Those in the creditor community and international organisations espousing and promoting the interests of the creditor class might do well to look at the extensive literature available on the US policies under President Franklin Delano Roosevelt (FDR), in particular in his first term (1933-37). Henry Kaufman, a former Wall Street banker but now a fierce critic, recently authored a book contrasting how the bankers and their shenanigans were dealt with under FDR and (in the wake of the Great Financial Crisis) under President Obama. Kaufman, according to a review in the Financial Times, is scathing in his criticism of Obama and the failure of his administration to bring any major banker to trial.
After the Wall Street crash of 1929, the Republicans who then controlled the US Congress (Republican Herbert Hoover was the President) began an inquiry into the financial sector in 1930 in the Senate Committee on Banking and Finance. But the inquiry went nowhere, with the Democrats accusing the majority party of trying to cover up and whitewash the affair. Three successive chief counsel of the Committee quit, having been denied subpoena powers by the Committee and hence being unable to get at documents or examine witnesses on oath.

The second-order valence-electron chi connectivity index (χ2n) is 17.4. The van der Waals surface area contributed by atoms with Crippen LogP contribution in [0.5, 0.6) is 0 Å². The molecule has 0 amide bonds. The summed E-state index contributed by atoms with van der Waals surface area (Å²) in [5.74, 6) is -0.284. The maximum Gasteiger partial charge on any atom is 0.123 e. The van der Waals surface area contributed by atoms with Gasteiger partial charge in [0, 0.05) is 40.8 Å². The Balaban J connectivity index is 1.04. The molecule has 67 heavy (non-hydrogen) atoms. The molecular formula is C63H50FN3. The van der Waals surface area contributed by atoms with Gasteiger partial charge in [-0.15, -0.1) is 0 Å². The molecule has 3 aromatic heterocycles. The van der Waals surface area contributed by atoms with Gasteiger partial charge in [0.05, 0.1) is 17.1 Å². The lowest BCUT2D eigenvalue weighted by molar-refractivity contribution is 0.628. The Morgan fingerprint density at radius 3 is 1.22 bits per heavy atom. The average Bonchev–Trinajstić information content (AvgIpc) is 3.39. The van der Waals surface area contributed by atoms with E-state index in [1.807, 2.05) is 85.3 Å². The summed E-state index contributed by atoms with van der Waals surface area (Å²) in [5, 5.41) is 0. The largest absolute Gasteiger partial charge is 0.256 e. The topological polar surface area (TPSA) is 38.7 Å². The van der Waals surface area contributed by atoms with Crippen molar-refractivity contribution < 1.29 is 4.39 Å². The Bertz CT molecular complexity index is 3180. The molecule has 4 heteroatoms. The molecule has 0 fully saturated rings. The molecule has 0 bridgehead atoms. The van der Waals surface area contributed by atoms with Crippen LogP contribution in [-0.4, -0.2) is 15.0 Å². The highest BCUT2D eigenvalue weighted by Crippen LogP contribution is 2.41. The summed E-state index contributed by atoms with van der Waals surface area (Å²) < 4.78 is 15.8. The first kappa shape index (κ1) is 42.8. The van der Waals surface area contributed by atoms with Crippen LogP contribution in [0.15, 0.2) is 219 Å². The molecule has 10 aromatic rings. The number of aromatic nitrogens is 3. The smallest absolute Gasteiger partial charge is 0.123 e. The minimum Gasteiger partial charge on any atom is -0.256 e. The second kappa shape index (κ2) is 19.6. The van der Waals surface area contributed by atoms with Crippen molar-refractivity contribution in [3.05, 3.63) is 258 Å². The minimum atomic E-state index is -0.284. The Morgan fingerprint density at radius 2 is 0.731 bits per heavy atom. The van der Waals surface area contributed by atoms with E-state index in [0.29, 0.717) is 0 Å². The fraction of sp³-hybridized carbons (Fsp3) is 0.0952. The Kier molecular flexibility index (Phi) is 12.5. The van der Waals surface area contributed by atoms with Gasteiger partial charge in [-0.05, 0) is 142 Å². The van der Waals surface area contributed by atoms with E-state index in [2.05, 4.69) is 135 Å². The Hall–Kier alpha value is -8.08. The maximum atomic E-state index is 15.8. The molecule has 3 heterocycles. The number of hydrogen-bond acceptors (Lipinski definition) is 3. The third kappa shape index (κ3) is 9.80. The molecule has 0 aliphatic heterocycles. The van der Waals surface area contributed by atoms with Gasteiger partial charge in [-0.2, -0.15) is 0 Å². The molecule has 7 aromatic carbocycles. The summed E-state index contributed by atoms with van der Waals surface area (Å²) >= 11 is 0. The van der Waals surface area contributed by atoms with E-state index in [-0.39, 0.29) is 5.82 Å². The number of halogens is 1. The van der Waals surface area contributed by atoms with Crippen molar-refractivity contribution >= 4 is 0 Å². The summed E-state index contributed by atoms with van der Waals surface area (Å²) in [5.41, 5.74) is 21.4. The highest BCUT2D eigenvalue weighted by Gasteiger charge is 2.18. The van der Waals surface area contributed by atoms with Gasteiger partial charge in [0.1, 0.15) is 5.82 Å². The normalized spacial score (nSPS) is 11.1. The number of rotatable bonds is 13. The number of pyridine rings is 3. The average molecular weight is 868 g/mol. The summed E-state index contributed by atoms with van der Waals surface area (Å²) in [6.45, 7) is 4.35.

The 1932 US election saw patrician FDR sweeping the polls in a landslide, winning the White House and with comfortable majorities in both houses of Congress. The now Democratic-controlled Senate got a new counsel for its Banking and Finance Committee, Ferdinand Pecora. (In popular narration, including Wikipedia, this inquiry has come to be known more as the Pecora Commission rather than by the names of the Senate Committee leaders.) Armed with subpoena powers, Pecora forced Wall Street tycoons to produce their internal documents and give evidence on oath in public before the Committee. Figures like Richard Whitney, president of the New York Stock Exchange; investment bankers Otto H Kahn, Charles E Mitchell, Thomas W Lamont, Albert H Wiggin and JP Morgan Jr; and celebrated commodity market speculators such as Arthur W Cutten were forced to testify in person before the open Senate inquiry. Wide media coverage of the inquiry helped mobilise public opinion in support of such reforms as bank deposit insurance, restoring public confidence and avoiding or ending runs on banks; the establishment of the US Securities and Exchange Commission and its regulatory and investigatory powers, used to end shady practices and insider trading; and other New Deal reforms.